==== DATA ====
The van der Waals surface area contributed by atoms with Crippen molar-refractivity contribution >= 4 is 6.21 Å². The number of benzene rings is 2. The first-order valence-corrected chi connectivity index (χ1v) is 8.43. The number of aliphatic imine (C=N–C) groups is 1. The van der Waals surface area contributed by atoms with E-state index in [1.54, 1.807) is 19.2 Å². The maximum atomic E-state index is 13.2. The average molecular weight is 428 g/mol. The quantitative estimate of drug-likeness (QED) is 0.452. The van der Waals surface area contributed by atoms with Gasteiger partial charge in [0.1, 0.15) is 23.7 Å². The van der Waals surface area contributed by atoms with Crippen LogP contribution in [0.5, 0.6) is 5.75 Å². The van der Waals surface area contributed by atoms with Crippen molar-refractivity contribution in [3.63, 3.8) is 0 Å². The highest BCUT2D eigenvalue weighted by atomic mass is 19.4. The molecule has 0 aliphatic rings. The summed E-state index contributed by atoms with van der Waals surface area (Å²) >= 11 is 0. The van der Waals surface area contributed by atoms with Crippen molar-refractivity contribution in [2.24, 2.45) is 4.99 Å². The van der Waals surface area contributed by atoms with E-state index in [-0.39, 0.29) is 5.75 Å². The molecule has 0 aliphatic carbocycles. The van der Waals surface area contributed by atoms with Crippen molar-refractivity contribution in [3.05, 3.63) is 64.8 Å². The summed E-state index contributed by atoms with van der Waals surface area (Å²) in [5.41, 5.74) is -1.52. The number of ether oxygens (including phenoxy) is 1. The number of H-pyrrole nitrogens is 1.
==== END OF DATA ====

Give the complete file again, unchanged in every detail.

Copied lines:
The van der Waals surface area contributed by atoms with Crippen molar-refractivity contribution >= 4 is 6.21 Å². The number of benzene rings is 2. The first-order valence-corrected chi connectivity index (χ1v) is 8.43. The number of aliphatic imine (C=N–C) groups is 1. The van der Waals surface area contributed by atoms with E-state index in [1.54, 1.807) is 19.2 Å². The maximum atomic E-state index is 13.2. The average molecular weight is 428 g/mol. The quantitative estimate of drug-likeness (QED) is 0.452. The van der Waals surface area contributed by atoms with Gasteiger partial charge in [0.1, 0.15) is 23.7 Å². The van der Waals surface area contributed by atoms with Crippen LogP contribution in [0.5, 0.6) is 5.75 Å². The van der Waals surface area contributed by atoms with Crippen molar-refractivity contribution in [3.63, 3.8) is 0 Å². The highest BCUT2D eigenvalue weighted by atomic mass is 19.4. The molecule has 0 aliphatic rings. The summed E-state index contributed by atoms with van der Waals surface area (Å²) >= 11 is 0. The van der Waals surface area contributed by atoms with Crippen molar-refractivity contribution in [2.24, 2.45) is 4.99 Å². The van der Waals surface area contributed by atoms with E-state index in [-0.39, 0.29) is 5.75 Å². The molecule has 0 aliphatic carbocycles. The van der Waals surface area contributed by atoms with Crippen molar-refractivity contribution in [3.05, 3.63) is 64.8 Å². The summed E-state index contributed by atoms with van der Waals surface area (Å²) in [5.41, 5.74) is -1.52. The number of ether oxygens (including phenoxy) is 1. The number of H-pyrrole nitrogens is 1.